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Myth, Truth, and Narrative in Herodotus$
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Emily Baragwanath and Mathieu de Bakker

Print publication date: 2012

Print ISBN-13: 9780199693979

Published to Oxford Scholarship Online: September 2012

DOI: 10.1093/acprof:oso/9780199693979.001.0001

The Mythical Origins of the Medes and the Persians

Chapter:
(p.255) 10 The Mythical Origins of the Medes and the Persians
Source:
Myth, Truth, and Narrative in Herodotus
Author(s):

Pietro Vannicelli

Publisher:
Oxford University Press
DOI:10.1093/acprof:oso/9780199693979.003.0011

This chapter considers the rich set of traditions Herodotus reports about the origins of the Medes and the Persians. It first investigates the traditions regarding Perseus and his descendants, and highlights the important role played by the genealogical link between Perseus and the Persians in the propaganda against Argos in the aftermath of the Persian wars. It next considers the great army list of book 7, in which the origins the Persians are presented in detail. After illustrating the phenomenon evident elsewhere in the Histories of the double-root of traditions about the origins of a people, with a distinction between the people and their eponymous hero on the one hand, and the ancestor of the royal dynasty on the other, it addresses the possibility of a similar double-root to Herodotus' traditions about the origins of the Persians and their kings. Various passages of the Histories indeed supply two different approaches to the origins of the Persian Kings, one of which contains Persian elements (a linear genealogy going back to Achaemenes: 7.11.2; cf. 3.75.1), while the other is purely Greek and connects them with Perseus (on Perseus: 1.125.3; cf. 7.220.4).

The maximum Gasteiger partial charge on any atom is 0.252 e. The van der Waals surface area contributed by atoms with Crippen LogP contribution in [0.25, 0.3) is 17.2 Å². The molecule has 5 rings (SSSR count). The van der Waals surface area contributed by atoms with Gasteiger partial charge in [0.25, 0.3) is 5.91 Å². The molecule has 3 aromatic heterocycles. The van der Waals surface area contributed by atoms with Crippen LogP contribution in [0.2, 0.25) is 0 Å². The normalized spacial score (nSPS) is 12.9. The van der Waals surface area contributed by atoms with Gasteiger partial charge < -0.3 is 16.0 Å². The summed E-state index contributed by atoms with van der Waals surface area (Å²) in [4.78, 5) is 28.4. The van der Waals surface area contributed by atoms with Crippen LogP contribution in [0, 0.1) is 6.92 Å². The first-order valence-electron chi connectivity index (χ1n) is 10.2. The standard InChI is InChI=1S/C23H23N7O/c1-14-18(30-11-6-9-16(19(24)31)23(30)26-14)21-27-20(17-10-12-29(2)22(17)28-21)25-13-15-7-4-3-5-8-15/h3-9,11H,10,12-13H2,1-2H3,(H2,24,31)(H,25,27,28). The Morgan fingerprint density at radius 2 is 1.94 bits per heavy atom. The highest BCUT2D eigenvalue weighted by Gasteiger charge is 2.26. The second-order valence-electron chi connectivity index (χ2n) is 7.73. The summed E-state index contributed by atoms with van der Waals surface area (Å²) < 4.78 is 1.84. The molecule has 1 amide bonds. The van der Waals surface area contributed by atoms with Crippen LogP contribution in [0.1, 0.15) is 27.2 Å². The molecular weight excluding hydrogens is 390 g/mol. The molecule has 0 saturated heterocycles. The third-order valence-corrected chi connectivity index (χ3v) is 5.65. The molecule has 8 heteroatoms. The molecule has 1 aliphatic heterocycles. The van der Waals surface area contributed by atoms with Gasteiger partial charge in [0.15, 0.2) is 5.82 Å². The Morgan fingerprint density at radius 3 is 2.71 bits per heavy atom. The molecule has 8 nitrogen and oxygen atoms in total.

Keywords:   Heraclids, Leonidas, medism, oracle, Persian kings, Spartan kings, Dorians, Lydians, Macedonias, Medes

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